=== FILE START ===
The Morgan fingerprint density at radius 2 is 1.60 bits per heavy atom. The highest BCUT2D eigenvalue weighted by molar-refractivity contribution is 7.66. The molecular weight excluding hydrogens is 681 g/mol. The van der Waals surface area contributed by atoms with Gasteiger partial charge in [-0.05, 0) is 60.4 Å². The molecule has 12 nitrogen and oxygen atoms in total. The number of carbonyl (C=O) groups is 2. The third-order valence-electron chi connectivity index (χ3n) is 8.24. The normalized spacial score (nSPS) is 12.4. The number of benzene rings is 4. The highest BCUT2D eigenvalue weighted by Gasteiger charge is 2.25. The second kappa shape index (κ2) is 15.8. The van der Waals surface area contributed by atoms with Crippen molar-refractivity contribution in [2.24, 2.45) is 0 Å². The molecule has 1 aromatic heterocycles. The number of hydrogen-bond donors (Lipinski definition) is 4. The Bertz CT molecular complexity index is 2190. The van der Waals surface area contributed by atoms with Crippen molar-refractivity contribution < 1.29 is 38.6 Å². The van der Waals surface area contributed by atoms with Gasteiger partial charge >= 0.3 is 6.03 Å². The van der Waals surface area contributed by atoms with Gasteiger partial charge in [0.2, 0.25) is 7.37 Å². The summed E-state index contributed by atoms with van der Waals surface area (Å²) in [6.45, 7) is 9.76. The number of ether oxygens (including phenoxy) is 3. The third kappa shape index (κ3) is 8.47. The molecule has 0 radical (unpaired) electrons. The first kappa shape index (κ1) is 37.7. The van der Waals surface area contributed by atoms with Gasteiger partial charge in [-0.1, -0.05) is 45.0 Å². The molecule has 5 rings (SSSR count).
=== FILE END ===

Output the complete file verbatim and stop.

The Morgan fingerprint density at radius 2 is 1.60 bits per heavy atom. The highest BCUT2D eigenvalue weighted by molar-refractivity contribution is 7.66. The molecular weight excluding hydrogens is 681 g/mol. The van der Waals surface area contributed by atoms with Gasteiger partial charge in [-0.05, 0) is 60.4 Å². The molecule has 12 nitrogen and oxygen atoms in total. The number of carbonyl (C=O) groups is 2. The third-order valence-electron chi connectivity index (χ3n) is 8.24. The normalized spacial score (nSPS) is 12.4. The number of benzene rings is 4. The highest BCUT2D eigenvalue weighted by Gasteiger charge is 2.25. The second kappa shape index (κ2) is 15.8. The van der Waals surface area contributed by atoms with Crippen molar-refractivity contribution in [2.24, 2.45) is 0 Å². The molecule has 1 aromatic heterocycles. The number of hydrogen-bond donors (Lipinski definition) is 4. The Bertz CT molecular complexity index is 2190. The van der Waals surface area contributed by atoms with Crippen molar-refractivity contribution < 1.29 is 38.6 Å². The van der Waals surface area contributed by atoms with Gasteiger partial charge >= 0.3 is 6.03 Å². The van der Waals surface area contributed by atoms with Gasteiger partial charge in [0.2, 0.25) is 7.37 Å². The summed E-state index contributed by atoms with van der Waals surface area (Å²) in [6.45, 7) is 9.76. The number of ether oxygens (including phenoxy) is 3. The third kappa shape index (κ3) is 8.47. The molecule has 0 radical (unpaired) electrons. The first kappa shape index (κ1) is 37.7. The van der Waals surface area contributed by atoms with Gasteiger partial charge in [-0.1, -0.05) is 45.0 Å². The molecule has 5 rings (SSSR count).